- The Quiet American: analysis of foreign policy, military intervention, human rights & humanitarian affairs
- Letters From Abroad: dispatches from field researchers, expats and other travelers
We can even be found on Twitter.
So, come on over, grab a coffee and read what we’ve got to say. As for me, I’ll continue to offer my own particular position on issues that require a deeper, historical, long-view of understanding.
March 6, 2010 § Leave a comment
By now we all know that Chile was devastated by a massive earthquake this week, and by massive, we’re talking 8.8 on the Richter Scale; by comparison, the earthquake that devastated Haiti in January measured 8.0, certainly massively devastating.
In the aftermath, looting has broken out in across the nation. I find looting in the wake of natural disasters fascinating, as condemnations of it clearly show a disturbing trend of our culture: that private property in many cases is more sacrosanct than life. Indeed, if Western history teaches us anything, it is that property was and is quite often more important than the lives of the commoners or the poor or the working-classes. Indeed, this is clear from Thompson and his The Making of the English Working Class: property matters. The state is constituted to protect men, true, but also, men’s property. Especially that of wealthy men. Indeed, as no less an authority as Jean-Jacques Rousseau points out in his Discourse on Inequality, it is private property that is at the heart of that inequality. Thus we band together to be governed, surrendering some of our own personal sovereignty in order that our lives and property can be protected and, thus, at the same time, inequality.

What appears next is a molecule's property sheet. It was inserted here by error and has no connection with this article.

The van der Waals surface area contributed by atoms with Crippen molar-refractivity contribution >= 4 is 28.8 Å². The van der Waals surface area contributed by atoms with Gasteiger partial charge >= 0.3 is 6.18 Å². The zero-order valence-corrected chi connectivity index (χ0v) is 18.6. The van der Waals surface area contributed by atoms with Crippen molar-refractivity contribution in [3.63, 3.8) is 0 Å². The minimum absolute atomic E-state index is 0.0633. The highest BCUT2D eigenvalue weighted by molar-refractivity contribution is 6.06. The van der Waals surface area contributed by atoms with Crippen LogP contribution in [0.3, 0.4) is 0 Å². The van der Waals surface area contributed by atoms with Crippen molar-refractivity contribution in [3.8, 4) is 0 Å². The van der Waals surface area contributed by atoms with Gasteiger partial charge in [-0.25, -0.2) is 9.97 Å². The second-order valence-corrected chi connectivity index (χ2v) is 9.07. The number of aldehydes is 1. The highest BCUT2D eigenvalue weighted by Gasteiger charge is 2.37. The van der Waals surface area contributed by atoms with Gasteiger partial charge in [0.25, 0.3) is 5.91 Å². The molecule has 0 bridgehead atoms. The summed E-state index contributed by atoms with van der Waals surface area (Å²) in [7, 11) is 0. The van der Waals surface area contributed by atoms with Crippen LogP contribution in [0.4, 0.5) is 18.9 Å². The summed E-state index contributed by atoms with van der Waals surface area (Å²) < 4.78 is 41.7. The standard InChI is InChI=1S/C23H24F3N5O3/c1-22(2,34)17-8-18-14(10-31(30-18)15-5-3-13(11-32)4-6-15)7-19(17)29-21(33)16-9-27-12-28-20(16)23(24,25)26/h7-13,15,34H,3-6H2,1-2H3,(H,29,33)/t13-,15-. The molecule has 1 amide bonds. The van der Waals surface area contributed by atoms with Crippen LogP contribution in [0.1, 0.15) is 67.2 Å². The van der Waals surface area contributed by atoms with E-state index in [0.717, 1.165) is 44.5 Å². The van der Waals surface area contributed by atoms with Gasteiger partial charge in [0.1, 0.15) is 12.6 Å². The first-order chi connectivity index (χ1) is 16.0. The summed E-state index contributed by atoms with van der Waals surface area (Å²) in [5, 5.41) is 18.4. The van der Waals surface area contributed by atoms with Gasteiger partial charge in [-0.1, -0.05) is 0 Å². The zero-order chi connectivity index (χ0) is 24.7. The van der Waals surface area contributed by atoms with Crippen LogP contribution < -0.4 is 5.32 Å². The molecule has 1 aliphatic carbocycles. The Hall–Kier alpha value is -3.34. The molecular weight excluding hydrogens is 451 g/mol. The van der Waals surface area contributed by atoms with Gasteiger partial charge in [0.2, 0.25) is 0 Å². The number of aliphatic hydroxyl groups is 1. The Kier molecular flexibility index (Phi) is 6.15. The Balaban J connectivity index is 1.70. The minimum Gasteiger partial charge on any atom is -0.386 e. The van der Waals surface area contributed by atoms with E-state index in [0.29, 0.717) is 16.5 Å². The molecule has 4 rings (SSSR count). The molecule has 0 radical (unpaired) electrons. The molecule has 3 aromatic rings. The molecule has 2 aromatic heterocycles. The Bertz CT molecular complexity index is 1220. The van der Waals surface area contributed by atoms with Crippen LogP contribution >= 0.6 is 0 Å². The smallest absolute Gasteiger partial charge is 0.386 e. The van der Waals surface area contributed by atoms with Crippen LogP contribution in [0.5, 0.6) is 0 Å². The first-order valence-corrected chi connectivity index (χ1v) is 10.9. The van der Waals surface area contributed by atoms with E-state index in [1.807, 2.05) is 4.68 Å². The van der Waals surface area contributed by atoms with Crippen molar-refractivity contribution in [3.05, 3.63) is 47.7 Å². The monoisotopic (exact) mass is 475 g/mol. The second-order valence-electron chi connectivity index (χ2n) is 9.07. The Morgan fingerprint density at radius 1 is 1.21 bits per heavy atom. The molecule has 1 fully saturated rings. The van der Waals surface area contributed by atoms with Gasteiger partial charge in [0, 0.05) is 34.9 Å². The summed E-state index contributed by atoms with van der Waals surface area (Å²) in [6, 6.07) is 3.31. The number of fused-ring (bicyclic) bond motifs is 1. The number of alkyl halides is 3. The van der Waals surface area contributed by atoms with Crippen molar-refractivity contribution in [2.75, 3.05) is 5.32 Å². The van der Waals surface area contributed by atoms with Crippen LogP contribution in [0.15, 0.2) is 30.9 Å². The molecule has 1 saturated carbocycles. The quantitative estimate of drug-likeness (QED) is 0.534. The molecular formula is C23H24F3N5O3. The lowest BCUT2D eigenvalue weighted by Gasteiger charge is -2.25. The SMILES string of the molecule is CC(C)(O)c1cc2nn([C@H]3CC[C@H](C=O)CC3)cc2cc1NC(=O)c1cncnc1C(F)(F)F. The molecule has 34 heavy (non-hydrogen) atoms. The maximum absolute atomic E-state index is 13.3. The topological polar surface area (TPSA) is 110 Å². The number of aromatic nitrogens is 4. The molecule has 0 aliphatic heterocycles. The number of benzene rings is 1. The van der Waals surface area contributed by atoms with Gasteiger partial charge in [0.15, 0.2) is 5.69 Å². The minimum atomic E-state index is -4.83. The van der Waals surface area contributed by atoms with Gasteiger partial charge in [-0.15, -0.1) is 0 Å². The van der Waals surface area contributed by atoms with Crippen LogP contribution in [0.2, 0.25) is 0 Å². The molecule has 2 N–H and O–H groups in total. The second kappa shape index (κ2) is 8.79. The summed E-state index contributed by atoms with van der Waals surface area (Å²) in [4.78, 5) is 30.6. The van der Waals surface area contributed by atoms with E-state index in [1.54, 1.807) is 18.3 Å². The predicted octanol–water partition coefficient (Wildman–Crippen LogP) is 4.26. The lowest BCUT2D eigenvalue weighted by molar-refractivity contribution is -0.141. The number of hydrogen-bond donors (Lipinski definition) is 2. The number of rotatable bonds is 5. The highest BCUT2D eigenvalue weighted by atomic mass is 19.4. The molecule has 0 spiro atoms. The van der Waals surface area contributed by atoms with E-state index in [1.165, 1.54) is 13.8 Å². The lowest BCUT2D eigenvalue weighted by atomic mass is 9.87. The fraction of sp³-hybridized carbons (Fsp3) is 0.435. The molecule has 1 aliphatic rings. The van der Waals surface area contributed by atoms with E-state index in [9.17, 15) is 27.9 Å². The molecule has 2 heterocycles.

Consider this passage from the Washington Post today:
Though there were middle-class looters — some carried off their booty in expensive four-wheel-drive vehicles — the pillaging was carried out largely by poorer Chileans, and it left some horrified onlookers wondering whether their country had really advanced as much as the economists and government officials had believed.